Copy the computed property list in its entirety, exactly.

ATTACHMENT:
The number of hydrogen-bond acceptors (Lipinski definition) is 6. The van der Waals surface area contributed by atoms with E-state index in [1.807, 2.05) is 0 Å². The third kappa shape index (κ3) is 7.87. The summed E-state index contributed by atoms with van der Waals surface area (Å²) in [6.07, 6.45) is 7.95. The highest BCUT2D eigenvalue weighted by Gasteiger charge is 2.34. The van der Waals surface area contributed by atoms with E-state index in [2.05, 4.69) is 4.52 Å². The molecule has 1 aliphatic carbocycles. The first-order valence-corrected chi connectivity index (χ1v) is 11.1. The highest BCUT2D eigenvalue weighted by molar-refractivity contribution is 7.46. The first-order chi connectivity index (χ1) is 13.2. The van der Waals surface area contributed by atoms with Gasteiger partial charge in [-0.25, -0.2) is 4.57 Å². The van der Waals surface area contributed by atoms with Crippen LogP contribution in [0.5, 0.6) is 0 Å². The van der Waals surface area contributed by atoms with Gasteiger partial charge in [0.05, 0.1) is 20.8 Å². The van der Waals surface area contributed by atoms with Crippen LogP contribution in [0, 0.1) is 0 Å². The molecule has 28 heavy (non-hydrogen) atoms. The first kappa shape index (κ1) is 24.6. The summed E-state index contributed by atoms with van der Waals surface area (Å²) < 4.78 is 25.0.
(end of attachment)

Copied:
The number of hydrogen-bond acceptors (Lipinski definition) is 6. The van der Waals surface area contributed by atoms with E-state index in [1.807, 2.05) is 0 Å². The third kappa shape index (κ3) is 7.87. The summed E-state index contributed by atoms with van der Waals surface area (Å²) in [6.07, 6.45) is 7.95. The highest BCUT2D eigenvalue weighted by Gasteiger charge is 2.34. The van der Waals surface area contributed by atoms with E-state index in [2.05, 4.69) is 4.52 Å². The molecule has 1 aliphatic carbocycles. The first-order valence-corrected chi connectivity index (χ1v) is 11.1. The highest BCUT2D eigenvalue weighted by molar-refractivity contribution is 7.46. The first-order chi connectivity index (χ1) is 13.2. The van der Waals surface area contributed by atoms with Gasteiger partial charge in [-0.25, -0.2) is 4.57 Å². The van der Waals surface area contributed by atoms with Crippen LogP contribution in [0.5, 0.6) is 0 Å². The van der Waals surface area contributed by atoms with Gasteiger partial charge in [0.05, 0.1) is 20.8 Å². The van der Waals surface area contributed by atoms with Crippen LogP contribution in [0, 0.1) is 0 Å². The molecule has 28 heavy (non-hydrogen) atoms. The first kappa shape index (κ1) is 24.6. The summed E-state index contributed by atoms with van der Waals surface area (Å²) < 4.78 is 25.0.